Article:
Bharat Savur

Arise, awake and stop not...

Bharat Savur | Updated on October 31, 2013 Published on October 31, 2013


And this, dear friends, is a round-up of rousing reminders. Please follow these practices diligently. They make life feel like a gift to be savoured every day. And as we’ve seen, in fitness and health, life’s beauty improves vastly by leaps and bounds.

Exercise enthusiastically. Make exercise a festive event with music, love, fun and laughter. Saturate your body systems — respiratory, cardiovascular, muscular, nervous, immune — with effortlessness, vitality, flexibility, stability, and strength respectively. And feel yourself coming together like pieces of a puzzle falling neatly and sweetly into place. Make a routine. Exercise for one hour at least six times a week. More specifically, walk/ cycle/ swim five times a week; weight-train three times, do abdominals five times, stretch six times. On the seventh day of rest, please don’t overeat. Rather, allow your digestive system to rest too. Never run down your body. Always think, “My body is a beautiful and healthy vehicle, every miraculous detail designed with loving care.”

Eat to nourish and flourish. Vegetables provide nutrients and help eliminate toxins due to their high-fibre content. Make roasted cabbage-capsicum-green beans your main dish. Have it with a whole-grain rotiragi, for example, curd, sprouted moong or other pulses. Think low-fat and high-clarity. Healthy food promotes a clear mind and light body. If you feel mentally low or are beset with body-aches, know that, normally, the culprit is fat in the food. Develop a taste for oil-free foods, ghee-free rotis and brown rice, fat-free baked potatoes… Having said that, there’s nothing wrong in giving in to the occasional craving as long as you don‘t allow the pleasure you derive from it become an obsession and upset your mental equilibrium.

Practise contentment. The phrase “It’s all in the mind” is spot on. An extensive study on quadriplegics came up with some gratifying conclusions. A year after being paralysed, 90 per cent considered their lives as good. It truly is a matter of perception. The lesson? Anchor your mind in enduring contentment rather than passing pleasures. Try this: Invoke a past experience of any physical pleasure — like eating a fat-filled ice cream. Remember your first moments of pleasure, and then how it faded where you just continued eating to finish rather than to savour it. Did it bring you a sense of lasting fulfilment, or lassitude in mind or body?

Next, remember an occasion of deeper joy and satisfaction. For example, when you brought a smile to your mother’s face, enjoyed a sweet bonding with your sibling, or watched a heart-stoppingly beautiful sunrise with your beloved. Consider the lasting effect of this experience. How it still brings a warm, tender rush of joy, of fulfilment. Compare the quality of this state of being with the fleeting pleasurable taste of ice cream. And deeply value these special moments of great well-being. Think in terms of creating such moments and developing that sense of contentment.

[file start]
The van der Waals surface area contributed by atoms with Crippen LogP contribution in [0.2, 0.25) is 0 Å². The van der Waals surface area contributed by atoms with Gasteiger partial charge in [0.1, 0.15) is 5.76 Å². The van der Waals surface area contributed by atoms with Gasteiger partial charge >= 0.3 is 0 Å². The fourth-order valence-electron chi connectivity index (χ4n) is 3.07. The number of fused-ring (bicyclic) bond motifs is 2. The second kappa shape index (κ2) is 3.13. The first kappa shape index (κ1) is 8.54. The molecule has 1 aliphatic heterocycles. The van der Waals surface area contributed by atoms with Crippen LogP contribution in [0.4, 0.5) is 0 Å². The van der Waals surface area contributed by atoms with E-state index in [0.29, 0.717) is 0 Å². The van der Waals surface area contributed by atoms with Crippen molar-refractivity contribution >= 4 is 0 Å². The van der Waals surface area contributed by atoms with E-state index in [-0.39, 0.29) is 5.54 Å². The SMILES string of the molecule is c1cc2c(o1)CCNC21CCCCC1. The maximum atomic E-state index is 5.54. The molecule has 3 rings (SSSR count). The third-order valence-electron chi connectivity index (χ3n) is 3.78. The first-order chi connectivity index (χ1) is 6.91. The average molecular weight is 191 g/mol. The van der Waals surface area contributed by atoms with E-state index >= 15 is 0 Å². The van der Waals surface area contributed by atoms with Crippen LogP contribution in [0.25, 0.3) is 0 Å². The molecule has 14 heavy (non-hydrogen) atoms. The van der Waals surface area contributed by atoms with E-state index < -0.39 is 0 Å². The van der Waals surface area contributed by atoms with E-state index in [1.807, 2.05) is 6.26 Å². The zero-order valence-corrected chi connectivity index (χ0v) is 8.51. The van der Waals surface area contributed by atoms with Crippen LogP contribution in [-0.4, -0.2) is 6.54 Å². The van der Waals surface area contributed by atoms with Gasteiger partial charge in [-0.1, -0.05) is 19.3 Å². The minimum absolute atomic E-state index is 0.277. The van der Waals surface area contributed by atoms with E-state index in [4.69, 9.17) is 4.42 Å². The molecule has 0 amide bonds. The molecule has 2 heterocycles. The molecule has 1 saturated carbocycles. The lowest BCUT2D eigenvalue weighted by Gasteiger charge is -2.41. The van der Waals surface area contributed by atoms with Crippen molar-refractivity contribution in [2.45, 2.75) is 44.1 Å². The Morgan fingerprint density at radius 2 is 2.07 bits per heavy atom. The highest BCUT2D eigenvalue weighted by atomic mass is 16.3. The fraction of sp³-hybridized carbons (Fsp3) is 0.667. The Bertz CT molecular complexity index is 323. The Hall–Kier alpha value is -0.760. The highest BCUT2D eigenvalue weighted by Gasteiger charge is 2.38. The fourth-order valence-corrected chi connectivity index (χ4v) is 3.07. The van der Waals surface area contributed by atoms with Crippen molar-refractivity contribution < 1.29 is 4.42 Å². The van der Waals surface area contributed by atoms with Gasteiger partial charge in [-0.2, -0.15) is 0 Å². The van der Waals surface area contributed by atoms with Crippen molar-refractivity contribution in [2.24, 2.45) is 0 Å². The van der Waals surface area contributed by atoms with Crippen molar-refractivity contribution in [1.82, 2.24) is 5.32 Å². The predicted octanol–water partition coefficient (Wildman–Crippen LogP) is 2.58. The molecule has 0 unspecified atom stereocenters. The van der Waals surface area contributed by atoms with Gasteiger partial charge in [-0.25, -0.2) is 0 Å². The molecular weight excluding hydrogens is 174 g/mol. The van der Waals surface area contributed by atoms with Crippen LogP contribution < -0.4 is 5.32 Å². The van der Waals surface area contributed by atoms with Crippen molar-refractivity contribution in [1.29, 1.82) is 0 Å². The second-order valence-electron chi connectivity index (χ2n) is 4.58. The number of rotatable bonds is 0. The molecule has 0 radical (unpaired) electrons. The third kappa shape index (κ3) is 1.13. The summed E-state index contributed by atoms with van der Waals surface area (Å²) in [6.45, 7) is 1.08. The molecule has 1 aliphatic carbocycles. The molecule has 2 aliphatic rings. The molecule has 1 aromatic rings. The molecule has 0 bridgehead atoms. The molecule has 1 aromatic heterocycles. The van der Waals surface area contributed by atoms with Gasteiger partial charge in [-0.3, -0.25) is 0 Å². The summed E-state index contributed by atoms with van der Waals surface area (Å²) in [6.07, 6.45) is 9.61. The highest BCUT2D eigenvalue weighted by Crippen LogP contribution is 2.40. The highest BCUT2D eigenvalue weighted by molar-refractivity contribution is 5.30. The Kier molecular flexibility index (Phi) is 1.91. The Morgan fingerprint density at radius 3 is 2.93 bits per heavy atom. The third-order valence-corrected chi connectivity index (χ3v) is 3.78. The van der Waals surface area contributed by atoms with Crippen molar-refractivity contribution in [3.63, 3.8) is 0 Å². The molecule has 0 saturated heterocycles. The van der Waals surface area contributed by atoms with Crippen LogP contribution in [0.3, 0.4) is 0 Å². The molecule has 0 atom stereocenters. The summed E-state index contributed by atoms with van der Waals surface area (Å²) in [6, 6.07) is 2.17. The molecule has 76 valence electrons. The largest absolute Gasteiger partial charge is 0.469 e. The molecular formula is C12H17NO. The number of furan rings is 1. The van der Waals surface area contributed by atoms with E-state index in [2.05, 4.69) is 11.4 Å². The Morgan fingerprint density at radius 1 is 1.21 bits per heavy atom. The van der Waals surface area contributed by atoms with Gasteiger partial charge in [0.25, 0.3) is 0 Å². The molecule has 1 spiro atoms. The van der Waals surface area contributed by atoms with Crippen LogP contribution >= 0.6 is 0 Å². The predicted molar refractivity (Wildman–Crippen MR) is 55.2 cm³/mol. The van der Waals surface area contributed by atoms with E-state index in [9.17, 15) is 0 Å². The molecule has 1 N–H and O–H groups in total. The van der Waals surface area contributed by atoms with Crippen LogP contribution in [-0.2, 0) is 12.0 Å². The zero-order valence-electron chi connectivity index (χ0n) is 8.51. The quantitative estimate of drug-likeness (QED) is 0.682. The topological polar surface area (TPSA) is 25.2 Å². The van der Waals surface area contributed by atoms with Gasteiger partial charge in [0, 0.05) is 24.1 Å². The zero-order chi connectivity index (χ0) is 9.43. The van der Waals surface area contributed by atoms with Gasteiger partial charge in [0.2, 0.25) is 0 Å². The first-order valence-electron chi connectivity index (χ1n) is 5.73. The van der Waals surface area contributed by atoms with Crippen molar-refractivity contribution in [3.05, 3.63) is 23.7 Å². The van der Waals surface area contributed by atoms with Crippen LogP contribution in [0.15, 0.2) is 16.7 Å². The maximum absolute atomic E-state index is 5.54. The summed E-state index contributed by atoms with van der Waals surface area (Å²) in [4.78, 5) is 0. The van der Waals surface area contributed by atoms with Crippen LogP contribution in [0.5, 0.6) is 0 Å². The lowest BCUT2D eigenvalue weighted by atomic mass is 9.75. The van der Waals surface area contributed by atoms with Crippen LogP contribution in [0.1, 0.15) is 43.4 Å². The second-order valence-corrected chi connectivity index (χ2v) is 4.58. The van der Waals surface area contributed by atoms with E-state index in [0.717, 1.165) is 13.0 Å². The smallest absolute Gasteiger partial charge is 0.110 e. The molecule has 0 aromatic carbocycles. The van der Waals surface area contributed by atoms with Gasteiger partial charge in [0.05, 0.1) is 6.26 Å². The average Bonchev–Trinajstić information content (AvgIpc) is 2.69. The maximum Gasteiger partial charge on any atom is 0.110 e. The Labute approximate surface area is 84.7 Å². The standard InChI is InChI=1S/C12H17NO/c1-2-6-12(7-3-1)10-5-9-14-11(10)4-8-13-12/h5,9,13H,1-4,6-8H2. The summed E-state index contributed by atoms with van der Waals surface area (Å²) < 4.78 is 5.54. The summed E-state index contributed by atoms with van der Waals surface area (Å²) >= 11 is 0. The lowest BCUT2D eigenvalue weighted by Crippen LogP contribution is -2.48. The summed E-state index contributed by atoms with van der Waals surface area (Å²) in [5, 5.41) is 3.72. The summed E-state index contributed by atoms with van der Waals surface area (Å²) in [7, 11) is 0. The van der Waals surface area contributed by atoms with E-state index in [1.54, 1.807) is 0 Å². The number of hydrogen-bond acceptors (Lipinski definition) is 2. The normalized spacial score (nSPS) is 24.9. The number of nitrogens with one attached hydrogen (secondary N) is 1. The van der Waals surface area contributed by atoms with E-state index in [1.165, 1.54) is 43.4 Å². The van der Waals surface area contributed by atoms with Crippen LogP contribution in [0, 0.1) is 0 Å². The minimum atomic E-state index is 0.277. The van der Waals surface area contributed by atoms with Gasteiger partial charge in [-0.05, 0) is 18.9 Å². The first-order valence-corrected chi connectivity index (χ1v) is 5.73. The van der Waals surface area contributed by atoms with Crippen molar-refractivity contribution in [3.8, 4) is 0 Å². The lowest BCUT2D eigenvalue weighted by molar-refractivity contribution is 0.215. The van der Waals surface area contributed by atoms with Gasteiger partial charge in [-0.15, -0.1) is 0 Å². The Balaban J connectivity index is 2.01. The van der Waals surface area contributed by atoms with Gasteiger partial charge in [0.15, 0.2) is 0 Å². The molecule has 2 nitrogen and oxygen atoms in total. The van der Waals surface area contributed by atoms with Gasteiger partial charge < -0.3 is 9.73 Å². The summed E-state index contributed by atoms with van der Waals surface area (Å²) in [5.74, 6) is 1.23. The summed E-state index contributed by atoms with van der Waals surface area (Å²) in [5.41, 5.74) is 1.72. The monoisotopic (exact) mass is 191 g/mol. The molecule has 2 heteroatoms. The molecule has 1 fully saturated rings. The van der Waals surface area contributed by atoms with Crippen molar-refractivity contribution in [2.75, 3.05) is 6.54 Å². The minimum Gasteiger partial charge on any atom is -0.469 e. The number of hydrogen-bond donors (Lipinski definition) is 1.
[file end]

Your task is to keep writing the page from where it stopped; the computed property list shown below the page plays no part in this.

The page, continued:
Develop harmonious relationships. Competitiveness and one-upmanship toss peace, health and happiness out of the window. Whether with a friend, sibling, spouse, neighbour, or a company in the same line as yours, change rivalry into revelry. Envy, hatred and greed create painful inner pressures and illnesses. When you have nothing to gain for yourself, when your expectations are zero, believe me, a whole new charmed world of lightness and serenity opens out to you. It’s true what the Masters say: “When you want nothing, everything is yours.”

Live in active meditation. Over all these years of experience, I’ve learnt that meditation does not suit everybody. Some people become dull and lethargic even under expert guidance. However, living-in-active-meditation suits everybody. So, actively pursue your interests. If you love reading, extend it into writing; if you’re passionate about music, extend it to singing; if beauty turns your light on, create things that express your inherent spark. For example, my student started making garlands of fresh flowers. She told me, “It takes me two-and-a-half hours to make a garland and I’m so rapt in it, I don’t know how the time has passed! And when I’ve finished, I feel so fulfilled, I don’t even feel like eating!” Pursuing your passion touches unexplored depths and brings on a lingering magic in your day-to-day reality. The Master says, “If there is a way to free ourselves from suffering, we must use every moment to find it.” Living in active meditation is that way.

Believe you are special. Yes, believe you are extraordinary. In your extraordinary state, you constantly learn, continually blossom inside, perceive the best in every person and every situation. You cannot be dragged down by mundane thoughts. But, please do keep your ego in check. Pay no heed to where the credit goes, and your life will be unique and deeply interesting. Remember, work done in this spirit purifies, cleanses, elevates us. Yet one more secret: Never work for happiness but out of happiness; never play for happiness but out of happiness. That’s what separates the extraordinary from the ordinary. Stay fit. Stay strong.

The writer is co-author of the book ‘Fitness for Life’.

Published on October 31, 2013

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